How to Use Your Own Soil In The Click & Grow

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One of the most common questions I get about the Click & Grow is about DIY’ing their pods.

You definitely can add your own soil to the little cups, pop in your seeds and it’ll work like a charm.

Can you put your own soil in the Click & Grow?


One of my favourite things about the whole Click & Grow thing is how sturdy the pods are. With an Aerogarden, the refills are basically the whole pod, but with the Click & Grow, it’s a little puck of soil with the seeds in it, like this:

They sit in the cup, and water is wicked into the bottom of the cup by a, er, tube thing:

All you need is soil and seeds (and fertiliser!) and you’re good to go!

What’s the best soil for the Click & Grow?

All that being said…the entire raison d’etre of the Click & Grow Smart Garden is that you don’t need to do ANYTHING other than set it up, plug it in, and add water every couple of weeks. It’s all about convenience. That being said, you could use your own soil and seeds, wait until they get going, and then stick a few little slow-release fertiliser granules in the soil.

You could also add nutrient water to the reservoir but I wouldn’t do that until the plants are well established, because there’s no easy way of getting the water out (that I’m aware off) and if the water’s sat there for a while it could go manky and you’ll have to pull it all apart and clean it.

So really, the best soil for the Click & Grow is the Smart Soil it comes with, because they’ve been designed to complement one another.

What is Smart Soil?

Smart Soil is the soil used in Click & Grow pods. It contains all of the nutrients required for your plants so you don’t need to add any additional nutrients. It’s specially formulated to provide nutrients, to your plants, doesn’t contain any ‘icides’ and it holds enough water that your plants will thrive, but not so much that your plants will get root rot.

If I’m being honest, I didn’t check any of Click & Grow’s claims about how good Smart Soil is, because…that would be weird. The only proof I needed that Smart Soil is the best option for me is that I have nine thriving plants in the corner of my kitchen.

Actually ten – if you look at the very bottom of the picture you can see a ‘spare’ tomato plant. I recommend only growing one plant per pot for maximum yield (sounds counterintuitive, but tomato plants are very territorial) but this one plucked out with a perfect set of roots so I got him straight into leca.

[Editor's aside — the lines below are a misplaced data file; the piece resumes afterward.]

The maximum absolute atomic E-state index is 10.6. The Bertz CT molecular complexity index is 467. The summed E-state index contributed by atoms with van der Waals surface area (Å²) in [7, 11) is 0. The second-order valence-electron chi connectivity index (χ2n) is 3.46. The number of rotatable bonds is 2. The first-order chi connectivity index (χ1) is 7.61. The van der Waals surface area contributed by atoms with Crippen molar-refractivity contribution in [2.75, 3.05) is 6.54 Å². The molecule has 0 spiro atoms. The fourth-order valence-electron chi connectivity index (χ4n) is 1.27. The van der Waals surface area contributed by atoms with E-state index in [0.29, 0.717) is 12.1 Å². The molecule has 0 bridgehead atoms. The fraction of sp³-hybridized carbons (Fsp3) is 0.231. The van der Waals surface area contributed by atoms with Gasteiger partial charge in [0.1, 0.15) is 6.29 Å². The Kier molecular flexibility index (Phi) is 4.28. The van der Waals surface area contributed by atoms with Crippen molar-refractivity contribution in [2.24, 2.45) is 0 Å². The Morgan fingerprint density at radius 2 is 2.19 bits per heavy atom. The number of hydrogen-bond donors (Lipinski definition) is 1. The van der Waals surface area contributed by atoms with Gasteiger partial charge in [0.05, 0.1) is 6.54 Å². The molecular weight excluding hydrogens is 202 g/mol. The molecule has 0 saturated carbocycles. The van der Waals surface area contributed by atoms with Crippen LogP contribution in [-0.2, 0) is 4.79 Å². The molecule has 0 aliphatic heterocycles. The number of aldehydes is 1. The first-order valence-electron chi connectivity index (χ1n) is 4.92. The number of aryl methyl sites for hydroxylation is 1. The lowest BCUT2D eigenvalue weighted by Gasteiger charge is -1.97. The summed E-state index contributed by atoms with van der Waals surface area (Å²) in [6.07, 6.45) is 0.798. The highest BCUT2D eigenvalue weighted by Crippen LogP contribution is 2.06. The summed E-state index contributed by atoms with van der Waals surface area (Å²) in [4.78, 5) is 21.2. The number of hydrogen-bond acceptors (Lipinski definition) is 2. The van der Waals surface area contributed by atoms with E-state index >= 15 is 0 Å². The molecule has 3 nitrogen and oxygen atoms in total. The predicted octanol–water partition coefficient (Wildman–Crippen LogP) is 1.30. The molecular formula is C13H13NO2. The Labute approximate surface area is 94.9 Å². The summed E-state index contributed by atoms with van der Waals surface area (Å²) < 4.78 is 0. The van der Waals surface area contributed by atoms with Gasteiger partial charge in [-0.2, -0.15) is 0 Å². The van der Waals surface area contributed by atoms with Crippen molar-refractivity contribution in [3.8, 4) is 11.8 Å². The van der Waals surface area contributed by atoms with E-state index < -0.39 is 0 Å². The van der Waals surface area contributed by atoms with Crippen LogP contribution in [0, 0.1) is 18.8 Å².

Next we’re gonna go through the benefits of Smart Soil. I want to mention here that ot\s based on NASA technology. That’s neither a pro nor a con in my eyes, but it is an interesting bit of information.

What are the benefits of Smart Soil?

  • It has no pesticides/fungicides/insecticides/weird hormones
  • It comes with slow release fertiliser added
  • It’s reusable – if your plant’s come to its natural end you can add the soil to another plant, The nutrients are probably mostly gone, but it might have some life left. I hate throwing out soil – since I fertilise my plants regularly (she said, humbly) I don’t really mind if the soil’s nutrient levels are depleted, as long as it can house my plant’s roots.
  • It keeps the water evenly distributed in the pod
  • It’s airy enough that your plant’s roots won’t rot – this is important in these systems, because the soil is constantly kept damp. If you use the wrong soil (or use a plant that doesn’t take up much water) you’ll end up with a rotten mess

Problems with Smart Soil

  • It contains peat – awesome for plants, but harvesting it is bad for the environment.
  • It’s more expensive and more difficult to get than regular potting soil you’d get in a garden centre.

That’s it really. None of the other cons I’ve seen people mention, such as it’s propensity to grow mould, are unique to Smart Soil. All soil can get mouldy – it’s rarely harmful to the plants.

Final thoughts

I’m definitely going to try using my own soil mix in the Click & Grow system once my plants are done. I do love the convenience of Smart Soil, and it clearly works really well, but…I wish it didn’t contain peat. I’d be surprised if the people at Click & Grow HQ weren’t working on an alternative though.

Caroline Cocker

Caroline is the founder and writer (and plant keeper) of Planet Houseplant

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